All the best and congratulations, Pussnboots
Well, thanks everyone. I'm going to post my own blog on this. Stop by.
what a wonderful story.
Really nice post.
A-h-h-h. I *remember* it well. And thank you, pussnboots and Virgil for sharing it with us. It has been a fun journey.
Have a happy day!
And no doubt you have blessed his life, as well. With so much love, that only a parent knows how. He is truly a beautiful boy, with an infectious smile. Given to the two dearest people. He couldn't ask for more.
Yes, we're relieved. Matthew is pretty much on target. At least we now know from experts. Thanks all.
That's great news pussnboots. You must be so relieved.
That is great news. So happy for all of you. How 'bout we see more photos of cutie pie Matthew? I always look forward to those. Have you taken any more videos? Those would be so much fun to see.
My mother adopted a child from China 12 years ago. She was 2 when they brought her home. She had speech issues, but a perfectly normal IQ.
That is wonderful news, pussnboots. I'm glad those particular concerns have been put to rest.
Our concerns have been put to rest. Not only doesn't Matthew qualify for EI, he doesn't even need it!!!
Seems like a completely reasonable and responsible thing to do, good for you two.
For those interested, this is the website for New York City Early Intervention program:
I love EI. It makes a huge difference in the lives of those children who need it. I'm doubtful that Matthew does but I think you are right to check. I know you have his best interest in mind. I'll tell you- having parents that are concerned makes Matthew one lucky boy. I see too many kids that have delays (some pretty bad) simply because they were not interacted with as babies or toddlers. Of course there are also those who are delayed for other reasons, but many parents are just not concerned about their child's development. Maybe that's more of a regional problem. Things are a little different here in the back woods of the universe
I believe that Einstein didn't talk until he was about 4 or thereabouts. I might just be making that up - but, if true, then "delayed" doesn't necessarily mean "not going to become the next greatest physicist in the world."
@Janine. It's important not to expose a child to too many doctors, elsewise they start to feel "different" and thus alienated. It's a parent's job to be concerned, but there is a such thing as too much concern. They call it "helicopter-parenting," and it doesn't do any great service to a childs development. Ironic, isn't it?
Growing up with a mentally (and physically) disabled brother I understand how stressful it can be. I imagine being a parent is, in many respects, even more stressful. At any rate, I hope everything will prove OK.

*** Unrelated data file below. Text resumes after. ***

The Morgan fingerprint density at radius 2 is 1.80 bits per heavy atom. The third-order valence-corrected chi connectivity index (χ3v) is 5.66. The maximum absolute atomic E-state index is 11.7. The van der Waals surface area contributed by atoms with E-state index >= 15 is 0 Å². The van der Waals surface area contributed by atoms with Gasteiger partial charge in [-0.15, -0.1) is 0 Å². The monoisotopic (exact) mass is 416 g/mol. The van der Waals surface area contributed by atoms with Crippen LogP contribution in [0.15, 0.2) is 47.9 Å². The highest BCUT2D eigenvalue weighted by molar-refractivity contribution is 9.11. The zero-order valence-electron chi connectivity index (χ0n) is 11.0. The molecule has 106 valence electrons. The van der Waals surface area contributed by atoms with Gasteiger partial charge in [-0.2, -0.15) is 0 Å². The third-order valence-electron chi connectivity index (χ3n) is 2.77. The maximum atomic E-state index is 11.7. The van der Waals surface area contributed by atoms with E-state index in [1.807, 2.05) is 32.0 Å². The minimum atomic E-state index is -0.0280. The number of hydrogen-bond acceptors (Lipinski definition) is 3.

It sounds like you don't have much to lose -- as has been observed here by several people. Hope the evaluation goes well and that they say that Matthew is fine and doesn't need any help -- personally, the less doctors, specialists, speech paths, OTs, PTs, counselors. . . . the better off everyone is.
Fifth: you are absolutely correct in your assessment of what early intervention is. I should point out that even though he was spoken to in russian the first year of his life, I don't think the switch to English is the problem. It's more of him articulating his needs and such.
I will let you know how it turns out.
I've never heard of early intervention - it sounds like a process to identify and address learning difficulties or development needs, is that right? If so, it sounds like a sensible course of action. You'll probably find that he is developing perfectly well but it might well give you some pointers as to how you can augment his development or address any issues arising out of the change in language. It's a bit of a specialist area, I don't think you can compare general experience to Matthew's experience. I'm not sure how I'd handle it if it were me, but I think you're right to put Matthew's needs first. I'd imagine that having been exposed to one language, to be plunged into another without any cross over point must be terribly confusing especially at an age where they start to develop their language skills. So if I was in a similar situation and such services were available and to the benefit of my child, I'm sure I'd want to do the same thing. Like Virgil said, I can't see how any of the outcomes to this can be negative. Either Matthew is fine and you have nothing to worry about, or Matthew needs a bit of help and they will help you to give him that extra help.
And you prove, yet again, what a diligent and caring set of parents you are, and how much you want the best for him no matter what's involved. Matthew is a lucky boy, I hope he appreciates you when he's older
Will you let us know how it all turns out?